with Mir Kamin
I'm a freelance writer and mother of two working from home, which theoretically means I can set my own schedule so as to best accommodate my family. In reality, "flexible hours" often equals "working too much." Yes, I'm my own boss; no, that doesn't mean life is easy. It's hard to leave the office when you live there. But I love what I do and feel very lucky. And not just because I get paid to work in my pajamas.
To learn more about Mir, check out her profile on Work It, Mom! or visit her blog at http://www.wouldashoulda.com/
When I first started blogging—you know, back when dinosaurs roamed the earth (haha)—marketing and PR professionals were seen as visionaries if they bothered pitching to bloggers or approaching them at all. I’m rounding the corner to my ninth year of a public online existence; that’s, like, a century in Internet years, or something. Back in the beginning, no one noticed me. And then, for a while, I would get maybe one weird email a month, then one a week, and I remember thinking it was becoming A Thing when I started getting one or two a day.
If you’re doubled over with laughter, reading that, it’s okay. I understand. Nowadays—between the couple of email addresses I use most frequently—it’s not unusual for me to receive upwards of 200-300 emails per day which I consider spam, and that’s just the ones that aren’t caught by the spam filter. There’s probably 50-100 emails each day which I truly care about, too. And then blog comments (all of which arrive as emails from WordPress). My point is, I get a lot of email.
And? My mother raised me to be polite. So ever-increasingly, I find myself in somewhat of a conundrum, stuck between what I consider acceptable behavior and the constraints of time, reality, and trying to have a life.
Look; when I get junk mail in my physical mailbox, I throw it away, and I don’t feel bad. Similarly, when I get emails of the “infographic available!” or “Dear Blogger” variety, I hit delete and don’t feel so much as a twinge. Bulk mailing is easy to spot, both online and off. I feel no responsibility to respond to that sort of communication. And for a while, any time I received an email that started out, “Hi Mir,” I’d try to respond, even if only to politely decline whatever was being offered. But nowadays a “personal” email is only a mail-merge away, so even those communications using my name don’t necessarily give me pause.
The problem I’m experiencing now is twofold: First, I’m finding more and more often that even bulk-seeming communications are becoming more persistent. A few years ago I would’ve been offered the infographic; nowadays, I delete the offer email, then get a second “I haven’t heard back from you” email a few days later, then a week after that comes a “just circling back” mail, as well. Do I have a responsibility to take time out of my day to email this perfectly nice-seeming folks to say, “Actually, no, I’m not interested, and if you’d spent even thirty seconds looking at the sort of work I do, you would know I will never be interested in this, you’re pitching the wrong person, and P.S. for the love of God, if I don’t answer the first time, please take the hint?” Even more insidious is another email trend I’m noticing, where the first email ends by asking me “is today good for a call, or can we set up another time to talk?” It seems innocuous, but when it 1) comes from a stranger, 2) relative to something I regard as junk mail, it’s weird, right? And then there’s ever-increasingly urgent follow-ups trying to convince me to schedule a call so that I can be annoyed by voice rather than by email. Yuck.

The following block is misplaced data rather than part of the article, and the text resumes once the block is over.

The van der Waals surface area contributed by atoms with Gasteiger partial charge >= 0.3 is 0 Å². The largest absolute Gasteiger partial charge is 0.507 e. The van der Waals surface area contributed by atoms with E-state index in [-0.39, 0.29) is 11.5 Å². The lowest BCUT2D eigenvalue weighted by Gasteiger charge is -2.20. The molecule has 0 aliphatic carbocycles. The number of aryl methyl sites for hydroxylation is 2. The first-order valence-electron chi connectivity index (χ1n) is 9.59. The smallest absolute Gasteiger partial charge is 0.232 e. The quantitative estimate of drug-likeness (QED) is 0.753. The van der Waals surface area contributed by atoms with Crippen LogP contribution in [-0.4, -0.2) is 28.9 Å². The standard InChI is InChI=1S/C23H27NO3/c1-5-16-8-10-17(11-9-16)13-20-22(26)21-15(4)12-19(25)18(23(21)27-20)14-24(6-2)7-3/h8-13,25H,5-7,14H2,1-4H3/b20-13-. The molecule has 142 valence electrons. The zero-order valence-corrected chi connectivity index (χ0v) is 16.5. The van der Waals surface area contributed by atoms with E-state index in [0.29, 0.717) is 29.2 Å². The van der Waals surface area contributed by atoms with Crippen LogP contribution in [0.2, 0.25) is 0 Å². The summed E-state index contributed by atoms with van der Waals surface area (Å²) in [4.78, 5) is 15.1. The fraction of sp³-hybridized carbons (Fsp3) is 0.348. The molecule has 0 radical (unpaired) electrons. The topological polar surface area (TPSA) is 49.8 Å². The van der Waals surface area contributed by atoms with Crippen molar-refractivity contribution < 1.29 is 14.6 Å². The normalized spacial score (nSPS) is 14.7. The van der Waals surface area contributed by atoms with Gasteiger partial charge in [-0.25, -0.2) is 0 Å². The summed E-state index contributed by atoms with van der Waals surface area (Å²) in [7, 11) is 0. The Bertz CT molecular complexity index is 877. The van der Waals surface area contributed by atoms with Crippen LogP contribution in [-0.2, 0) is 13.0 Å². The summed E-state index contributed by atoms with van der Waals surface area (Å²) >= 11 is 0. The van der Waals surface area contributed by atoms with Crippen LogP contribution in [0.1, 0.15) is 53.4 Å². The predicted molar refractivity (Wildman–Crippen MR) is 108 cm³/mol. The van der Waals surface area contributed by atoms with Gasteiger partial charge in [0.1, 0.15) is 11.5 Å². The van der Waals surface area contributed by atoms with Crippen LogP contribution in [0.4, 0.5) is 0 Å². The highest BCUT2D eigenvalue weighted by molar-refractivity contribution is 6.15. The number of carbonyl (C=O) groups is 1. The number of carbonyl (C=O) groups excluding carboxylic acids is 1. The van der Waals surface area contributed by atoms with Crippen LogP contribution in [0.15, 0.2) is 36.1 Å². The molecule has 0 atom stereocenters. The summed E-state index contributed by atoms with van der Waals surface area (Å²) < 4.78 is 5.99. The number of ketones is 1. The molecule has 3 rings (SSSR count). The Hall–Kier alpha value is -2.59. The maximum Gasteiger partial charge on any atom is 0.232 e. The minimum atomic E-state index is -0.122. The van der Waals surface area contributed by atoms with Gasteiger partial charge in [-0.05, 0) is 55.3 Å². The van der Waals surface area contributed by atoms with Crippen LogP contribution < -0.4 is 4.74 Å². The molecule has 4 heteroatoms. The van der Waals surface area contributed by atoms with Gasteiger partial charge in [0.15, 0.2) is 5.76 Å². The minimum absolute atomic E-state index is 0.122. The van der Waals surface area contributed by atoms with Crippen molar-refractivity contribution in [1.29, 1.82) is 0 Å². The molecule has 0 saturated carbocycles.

I have hundreds of emails every day. I also have a job, a family, hobbies, a DVR full of shows I’d like to have time to watch, a stack of “must read” books, and an adorable yet needy dog. Part of me feels like the “polite thing” is to respond to more of these emails, even if just to say “I’m not interested, but thanks.” The more rational part of me knows there just isn’t enough time, and really, if someone is contacting me unsolicited, why is it my responsibility to engage if I don’t want to? That’s crazy.
Second, the wonderful thing about all of this immediate communication and technology is that you can now reach out and touch someone any time and get a nearly instantaneous response, but the terrible thing about all of this immediate communication and technology is that it’s led us to believe that if we don’t hear from someone immediately, something is wrong or the message wasn’t received. This can cause problems related to the incessant email-pitching or even just in everyday life. For example: I’m friends with someone on Facebook whose political views are very different than mine. I rarely engage on that front, but we both know we have opposing views. Shortly after one of the few times we’d actually had a clash on a discussion thread, this friend emailed me about something wholly unrelated, opening with “I hope after that last Facebook discussion we’re still friends.” I saw the email but didn’t answer it right away—it was the weekend, and I was busy. Less than 24 hours after the original was sent, it was followed up with something along the lines of “Sorry not to hear back from you, I guess we’re not.” Good lord. I found myself rapidly apologizing for being absent, even while I felt completely annoyed that a non-immediate response was being interpreted as anything other than me having a life.
I want to be polite, and considerate, and exhibit professional behavior in work-related areas and good friendship to those I know in my personal life. But it feels more and more like the “digital age” makes both of those things impossible unless you’re willing to be online 24/7, and give pieces of yourself to anyone who asks.
There’s got to be a middle ground. How do we find it?
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